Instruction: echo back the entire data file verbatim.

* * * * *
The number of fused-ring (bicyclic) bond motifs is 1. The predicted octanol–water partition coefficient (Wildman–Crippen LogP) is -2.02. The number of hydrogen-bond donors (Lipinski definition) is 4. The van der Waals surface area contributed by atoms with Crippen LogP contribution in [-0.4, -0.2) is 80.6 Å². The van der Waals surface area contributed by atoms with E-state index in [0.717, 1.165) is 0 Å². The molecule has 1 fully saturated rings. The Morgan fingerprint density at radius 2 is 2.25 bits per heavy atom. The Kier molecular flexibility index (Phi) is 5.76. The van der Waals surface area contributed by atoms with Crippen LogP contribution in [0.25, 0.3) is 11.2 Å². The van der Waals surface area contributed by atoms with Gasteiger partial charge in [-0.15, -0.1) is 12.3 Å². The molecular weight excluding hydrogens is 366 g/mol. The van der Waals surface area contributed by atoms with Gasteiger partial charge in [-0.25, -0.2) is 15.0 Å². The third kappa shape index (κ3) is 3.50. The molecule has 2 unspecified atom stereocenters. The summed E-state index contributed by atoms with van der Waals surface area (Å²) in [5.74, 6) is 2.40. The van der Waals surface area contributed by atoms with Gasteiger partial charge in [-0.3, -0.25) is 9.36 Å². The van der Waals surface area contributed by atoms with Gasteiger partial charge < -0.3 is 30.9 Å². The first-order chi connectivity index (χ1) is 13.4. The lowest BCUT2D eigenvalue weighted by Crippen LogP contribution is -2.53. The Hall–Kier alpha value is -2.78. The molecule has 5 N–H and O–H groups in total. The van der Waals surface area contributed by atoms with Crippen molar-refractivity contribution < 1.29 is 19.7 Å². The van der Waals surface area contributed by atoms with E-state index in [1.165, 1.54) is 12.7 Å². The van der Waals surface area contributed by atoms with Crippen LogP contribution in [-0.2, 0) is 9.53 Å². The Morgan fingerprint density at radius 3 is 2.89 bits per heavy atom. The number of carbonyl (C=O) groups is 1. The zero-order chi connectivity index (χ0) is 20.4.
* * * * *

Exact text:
The number of fused-ring (bicyclic) bond motifs is 1. The predicted octanol–water partition coefficient (Wildman–Crippen LogP) is -2.02. The number of hydrogen-bond donors (Lipinski definition) is 4. The van der Waals surface area contributed by atoms with Crippen LogP contribution in [-0.4, -0.2) is 80.6 Å². The van der Waals surface area contributed by atoms with E-state index in [0.717, 1.165) is 0 Å². The molecule has 1 fully saturated rings. The Morgan fingerprint density at radius 2 is 2.25 bits per heavy atom. The Kier molecular flexibility index (Phi) is 5.76. The van der Waals surface area contributed by atoms with Crippen LogP contribution in [0.25, 0.3) is 11.2 Å². The van der Waals surface area contributed by atoms with Gasteiger partial charge in [-0.15, -0.1) is 12.3 Å². The molecular weight excluding hydrogens is 366 g/mol. The van der Waals surface area contributed by atoms with Gasteiger partial charge in [-0.25, -0.2) is 15.0 Å². The third kappa shape index (κ3) is 3.50. The molecule has 2 unspecified atom stereocenters. The summed E-state index contributed by atoms with van der Waals surface area (Å²) in [5.74, 6) is 2.40. The van der Waals surface area contributed by atoms with Gasteiger partial charge in [-0.3, -0.25) is 9.36 Å². The van der Waals surface area contributed by atoms with Gasteiger partial charge < -0.3 is 30.9 Å². The first-order chi connectivity index (χ1) is 13.4. The lowest BCUT2D eigenvalue weighted by Crippen LogP contribution is -2.53. The Hall–Kier alpha value is -2.78. The molecule has 5 N–H and O–H groups in total. The van der Waals surface area contributed by atoms with Crippen molar-refractivity contribution < 1.29 is 19.7 Å². The van der Waals surface area contributed by atoms with E-state index in [1.165, 1.54) is 12.7 Å². The van der Waals surface area contributed by atoms with Crippen LogP contribution in [-0.2, 0) is 9.53 Å². The Morgan fingerprint density at radius 3 is 2.89 bits per heavy atom. The number of carbonyl (C=O) groups is 1. The zero-order chi connectivity index (χ0) is 20.4.